Medieval town in Umbria, Italy, 19 km/12 mi southeast of Perugia, in the foothills of the Apennines overlooking the Tiber Valley; population (2001) 25,300. It is a long-established place of pilgrimage. St Francis was born here and is buried in the Franciscan monastery, completed in 1253. Its basilica was adorned with frescoes by Giotto, Cimabue, Cavallini, and others. Assisi was severely damaged by two earthquakes which hit central Italy in late September 1997, crippling the town's economy which had been dependent on tourism.
Over 30,000 in the region were left homeless, and the basilica of St Francis, regarded as one of the masterpieces of Western civilization, was in ruins after two ceiling vaults caved in. One fresco by Cimabue and another by Giotto, considered one of Italy's greatest artworks, were smashed after falling 22 m/72 ft; others were severely damaged.
In all about 56 sq m/600 sq ft of ceiling frescoes were destroyed, over 10,000 sq m/100,000 sq ft damaged, and the whole basilica structure rendered unstable and in need of reinforcement. Attempts to restore the frescoes have involved sieving meticulously through over 1,000 crates of rubble, and placing the fragments of coloured plaster on full-sized reproductions.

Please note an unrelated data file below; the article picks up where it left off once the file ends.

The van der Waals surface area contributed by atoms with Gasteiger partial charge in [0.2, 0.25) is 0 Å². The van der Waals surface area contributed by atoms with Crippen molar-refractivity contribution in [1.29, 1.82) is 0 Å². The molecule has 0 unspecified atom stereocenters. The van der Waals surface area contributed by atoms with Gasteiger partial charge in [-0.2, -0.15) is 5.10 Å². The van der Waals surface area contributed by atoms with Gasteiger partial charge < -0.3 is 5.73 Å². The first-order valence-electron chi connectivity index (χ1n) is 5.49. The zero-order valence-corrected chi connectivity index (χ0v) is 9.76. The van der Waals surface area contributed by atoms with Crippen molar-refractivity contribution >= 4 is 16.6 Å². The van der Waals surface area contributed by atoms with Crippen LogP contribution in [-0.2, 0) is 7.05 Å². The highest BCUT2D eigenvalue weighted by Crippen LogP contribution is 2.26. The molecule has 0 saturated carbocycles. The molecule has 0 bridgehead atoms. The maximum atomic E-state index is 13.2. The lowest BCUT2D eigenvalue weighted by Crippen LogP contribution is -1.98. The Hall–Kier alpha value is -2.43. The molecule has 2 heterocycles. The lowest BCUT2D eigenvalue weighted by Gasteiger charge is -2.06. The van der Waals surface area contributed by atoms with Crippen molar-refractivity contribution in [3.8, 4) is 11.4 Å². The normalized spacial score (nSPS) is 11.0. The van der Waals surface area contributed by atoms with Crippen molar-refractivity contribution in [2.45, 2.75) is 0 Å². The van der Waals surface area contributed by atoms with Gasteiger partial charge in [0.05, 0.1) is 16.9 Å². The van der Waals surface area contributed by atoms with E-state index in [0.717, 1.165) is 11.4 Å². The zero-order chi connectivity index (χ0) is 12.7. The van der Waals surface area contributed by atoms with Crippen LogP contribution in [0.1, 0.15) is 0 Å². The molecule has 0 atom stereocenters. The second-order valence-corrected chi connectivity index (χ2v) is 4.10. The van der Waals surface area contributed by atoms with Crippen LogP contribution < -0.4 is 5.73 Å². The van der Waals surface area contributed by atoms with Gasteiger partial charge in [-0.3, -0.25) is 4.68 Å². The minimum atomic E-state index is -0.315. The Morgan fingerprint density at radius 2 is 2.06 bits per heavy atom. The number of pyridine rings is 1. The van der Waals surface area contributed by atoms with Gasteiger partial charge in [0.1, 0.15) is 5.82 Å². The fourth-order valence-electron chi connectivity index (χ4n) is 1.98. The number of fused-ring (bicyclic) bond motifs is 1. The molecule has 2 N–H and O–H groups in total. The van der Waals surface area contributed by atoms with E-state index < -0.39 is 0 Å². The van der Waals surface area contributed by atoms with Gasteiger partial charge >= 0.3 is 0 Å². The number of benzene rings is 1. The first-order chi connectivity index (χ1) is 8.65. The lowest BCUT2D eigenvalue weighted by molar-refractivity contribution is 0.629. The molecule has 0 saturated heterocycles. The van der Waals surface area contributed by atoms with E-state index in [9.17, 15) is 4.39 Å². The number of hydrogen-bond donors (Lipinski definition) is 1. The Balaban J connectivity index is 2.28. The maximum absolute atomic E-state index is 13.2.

Local groups have been set up to aid the inhabitants and revitalize the town's economy, one aim being to reduce Assisi's over-dependency on tourism.
Other notable buildings include a 13th-century cathedral, a castle, and several palaces. The church of Sta Chiara (1260) contains the body of St Clare, foundress of the order of Poor Clares. The poet Metastasio (1698–1782) was born here.